Filled with numerous variations, like being able to capture enemies so you can either learn their skills or use them as a “horse” and ride them into battle, or sieging the different cities you come across and bringing them under your control, the game is addicting. Jess and I both fight over who gets the DS to play before bed to just play a few more levels, or complete the next quest. Addicting, fun, easy to get into, but a lot of depth and different strategies to take as you progress in the game. The story is nothing to write home about, but then this isn’t about the story! It’s about beating an orc by playing bejeweled! What could be better!

Wii – I finally got one.

So I finally managed to find a Wii.? We’ve been looking for one for a while, and through the magic of the internet, I heard that when Target has the Wii in their Sunday ads, that means they will have it when the store opens on Sunday.

Not too bad, we only had to be there by 7:45, for the store’s 8 o’clock opening.? There were about 20 or so people who were waiting for them to unlock the doors, and the quick walk back to their electronics section, a swipe of the card and I was able to walk out of Target a Wii owning man!

I picked up, using store credit, at Gamestop Wii Play and the extra controller that came with it, so Jess and I could play Wii Sports later on that night.? Setup was a breeze, Ash already loves to play with the controller, and Jess already kicks my butt in Tennis, Baseball and Bowling right off the bat.? Great.? Mii’s are fun.? But I need more.? If you are out there and have a Wii, let me know your friend code in the comments!

Here’s My Wii Friend Code – 3710 3590 4408 3554

Active RBI Baseball and Tecmo Bowl Players has done a great job of seeing who on the rosters of RBI Baseball, Tecmo Bowl and Tecmo Super Bowl are still active and playing professionally.

It’s still amazing to see Rodger Clemens still pitching.

And for those of you who havn’t seen it yet: I present the 10th inning of the 1986 World Series – as recreated in RBI Baseball by a dedicated fan.

Where’s the Indie Games?

It’s a topic that comes up from time to time out there as game development costs contiunue to rise – Why are there no indie video games?.

Good question. With the barrier to entry in the market being so high, the “little guy” has to be all that much better or have deep pockets to be even able to compete! I”ve always been a fan of games made by the small teams, or by just one guy who spent his savings bringing out something of worth. I’ve seen that independant gaming hasn’t died on the PC platform, thanks in no small part to the power of word of mouth on the internet.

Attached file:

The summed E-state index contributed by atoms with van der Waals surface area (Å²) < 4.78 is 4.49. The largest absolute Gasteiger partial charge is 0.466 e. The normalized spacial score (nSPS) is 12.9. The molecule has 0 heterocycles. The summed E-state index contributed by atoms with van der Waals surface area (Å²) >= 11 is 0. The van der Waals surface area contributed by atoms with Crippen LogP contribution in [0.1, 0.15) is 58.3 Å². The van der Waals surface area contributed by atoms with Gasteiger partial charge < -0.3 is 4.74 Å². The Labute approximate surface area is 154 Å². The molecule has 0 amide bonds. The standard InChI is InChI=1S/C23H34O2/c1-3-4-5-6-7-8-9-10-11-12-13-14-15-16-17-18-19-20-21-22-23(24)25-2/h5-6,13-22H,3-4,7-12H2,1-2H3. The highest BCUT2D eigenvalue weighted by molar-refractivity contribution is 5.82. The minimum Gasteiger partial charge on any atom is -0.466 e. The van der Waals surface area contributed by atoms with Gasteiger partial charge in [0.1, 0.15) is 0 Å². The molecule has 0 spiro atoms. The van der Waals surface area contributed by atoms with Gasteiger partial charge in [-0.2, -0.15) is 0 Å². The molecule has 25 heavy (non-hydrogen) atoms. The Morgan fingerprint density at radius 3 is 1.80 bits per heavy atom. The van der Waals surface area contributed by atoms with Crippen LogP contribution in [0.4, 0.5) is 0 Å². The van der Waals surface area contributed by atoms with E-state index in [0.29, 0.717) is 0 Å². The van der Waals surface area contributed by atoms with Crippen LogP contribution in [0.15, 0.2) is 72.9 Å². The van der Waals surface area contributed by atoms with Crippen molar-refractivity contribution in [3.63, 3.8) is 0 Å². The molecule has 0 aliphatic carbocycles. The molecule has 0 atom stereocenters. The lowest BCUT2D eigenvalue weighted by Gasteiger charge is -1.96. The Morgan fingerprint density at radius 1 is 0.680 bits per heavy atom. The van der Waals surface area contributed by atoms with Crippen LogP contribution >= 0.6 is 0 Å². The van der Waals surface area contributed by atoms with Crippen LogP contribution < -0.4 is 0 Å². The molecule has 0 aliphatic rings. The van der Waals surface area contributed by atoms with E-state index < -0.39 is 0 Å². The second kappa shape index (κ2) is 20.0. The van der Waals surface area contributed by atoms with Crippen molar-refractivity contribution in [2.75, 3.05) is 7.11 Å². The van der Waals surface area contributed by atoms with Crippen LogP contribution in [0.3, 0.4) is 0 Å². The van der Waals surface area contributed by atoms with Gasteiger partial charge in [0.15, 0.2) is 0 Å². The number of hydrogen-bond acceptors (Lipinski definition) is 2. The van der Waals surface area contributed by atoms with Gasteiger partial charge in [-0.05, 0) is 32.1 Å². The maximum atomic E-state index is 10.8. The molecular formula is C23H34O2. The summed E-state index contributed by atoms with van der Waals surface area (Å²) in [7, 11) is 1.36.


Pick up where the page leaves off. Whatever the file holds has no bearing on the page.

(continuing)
Games like Mount and Blade, developed by a couple in Eastern Europe, have built up a small following and brought enough income to the authors to continue to work on and improve their impressive title. Little freeware gems like Cave Story (aka. Doukutsu Monogatari) or Lyle in Cube Sector have also had a small impact in gamers playspace. On a much bigger scale Galactic Civilizations II by independant developer Stardock has seen wide distrobution and mainstream press praise.

On the console side of things, indie developers have had a much harder time until recently. One of the successes from the last generation of consoles was Alien Hominid. A self funded 2D scrolling game that evolved from a simple flash game, and they were able to market it and get it picked up by a publisher to be released on the Playstation 2, Gamecube and Gameboy Advance.

With the “next” generation of consoles on the way, with greater connectivity to the internet, and their own little marketplaces for buying new content the possibility of indie game developers having success has already happened. Take Geometry Wars for the XBOX 360. It’s not in the stores, and can only be downloaded from their XBOX Live Marketplace. For a good many months it was the most played XBOX 360 game. Continued support for small developers by Microsoft and hopefully it’s competition (Nintendo and Sony) could mean that the “little” guy has a chance to have his game seen and make a profit outside the normal retail chain and outside the huge budgets required to make an entry into that world.

Games and Learning

I was looking around the net as usuall, but ended up finding this post on Games and Learning. The author hits his point right on the head. Educational games tend to suck. They beat you over the head with what they are trying to teach you. Math games are some of the worst, but I remember reading and geography games as well.

Thinking back to my childhood and educational games that I’ve played, Oregon Trail stands out as a game that accomplished what it was trying to do. Make learning about how hard it was to cross the country in a wagon train, while having fun.

I think as my son grows I want to make his learning much like this as well. Take things that are normally long lists or excercises in memorization, and create a way that he just knows the answer instead of trying to recall his list in his head. Make his geography and history fun, but also second nature. I think this will be a good challenge for my wife and I as we look to educate him.

Tetris DS – Screenshots Galore

I’ve been tracking the information about Tetris DS, the new re-imagining of Tetris for the Nintendo DS, for a while now. I’ve been looking forward to busting out a few lines against the world in the Wi-Fi mode, but was also interested in how the single player modes would work as well. The plethora of Tetris DS screenshots on the British Gaming Blog has answered many of these questions. Can’t wait till the end of March.